Doctor of Philosophy (PhD)
Global and Sociocultural Studies
alternative food network, rural development, sustainability, Guatemala, organic agriculture, agroecology, participatory development, globalization, non-traditional agricultural exports, diffusion of innovations
Date of Defense
The current research considers the capacity of a local organic food system for producer and consumer empowerment and sustainable development outcomes in western Guatemala. Many have argued that the forging of local agricultural networks linking farmers, consumers, and supporting institutions is an effective tool for challenging the negative economic, environmental, and sociopolitical impacts associated with industrial models of global food production. But does this work in the context of agrarian development in the developing world? Despite the fact that there is extensive literature concerning local food system formation in the global north, there remains a paucity of research covering how the principles of local food systems are being integrated into agricultural development projects in developing countries. My work critically examines claims to agricultural sustainability and actor empowerment in a local organic food system built around non-traditional agricultural crops in western Guatemala. Employing a mixed methods research design involving twenty months of participant observation, in-depth interviewing, surveying, and a self-administered questionnaire, the project evaluates the sustainability of this NGO-led development initiative and local food movement along several dimensions. Focusing on the unique economic and social networks of actors and institutions at each stage of the commodity chain, this research shows how the growth of an alternative food system continues to be shaped by context specific processes, politics, and structures of conventional food systems. Further, it shows how the specifics of context also produce new relationships of cooperation and power in the development process. Results indicate that structures surrounding agrarian development in the Guatemalan context give rise to a hybrid form of development that at the same time contests and reinforces conventional models of food production and consumption. Therefore, participation entails a host of compromises and tradeoffs that result in mixed successes and setbacks, as actors attempt to refashion conventional commodity chains through local food system formation.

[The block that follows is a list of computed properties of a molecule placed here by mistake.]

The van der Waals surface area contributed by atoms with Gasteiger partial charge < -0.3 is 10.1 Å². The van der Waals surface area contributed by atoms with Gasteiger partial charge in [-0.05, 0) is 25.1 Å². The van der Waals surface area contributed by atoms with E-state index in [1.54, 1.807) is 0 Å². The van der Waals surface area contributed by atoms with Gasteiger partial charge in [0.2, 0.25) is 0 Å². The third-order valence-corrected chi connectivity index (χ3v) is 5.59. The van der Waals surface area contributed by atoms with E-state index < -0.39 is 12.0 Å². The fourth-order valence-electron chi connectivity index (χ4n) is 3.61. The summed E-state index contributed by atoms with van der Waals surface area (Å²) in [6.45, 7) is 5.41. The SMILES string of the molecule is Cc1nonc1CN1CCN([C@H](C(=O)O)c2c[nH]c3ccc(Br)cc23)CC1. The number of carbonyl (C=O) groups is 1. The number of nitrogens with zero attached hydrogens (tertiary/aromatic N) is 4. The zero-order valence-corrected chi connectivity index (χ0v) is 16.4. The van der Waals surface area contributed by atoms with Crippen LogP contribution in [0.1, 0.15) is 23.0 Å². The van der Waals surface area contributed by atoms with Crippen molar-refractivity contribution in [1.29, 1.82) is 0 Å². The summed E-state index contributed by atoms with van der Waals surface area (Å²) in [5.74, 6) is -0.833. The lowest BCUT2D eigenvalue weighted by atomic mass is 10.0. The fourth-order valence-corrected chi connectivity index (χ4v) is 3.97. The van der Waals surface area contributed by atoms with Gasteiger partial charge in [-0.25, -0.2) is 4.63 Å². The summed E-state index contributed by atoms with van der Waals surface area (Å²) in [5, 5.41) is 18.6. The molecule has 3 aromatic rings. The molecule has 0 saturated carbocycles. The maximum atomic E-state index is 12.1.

Klotz, Ryan J., "Sustainable Rural Development Through Alternative Economic Networks: Redefining Relations in the Commodity Chain For Export Vegetables In Western Guatemala" (2012). FIU Electronic Theses and Dissertations. Paper 683.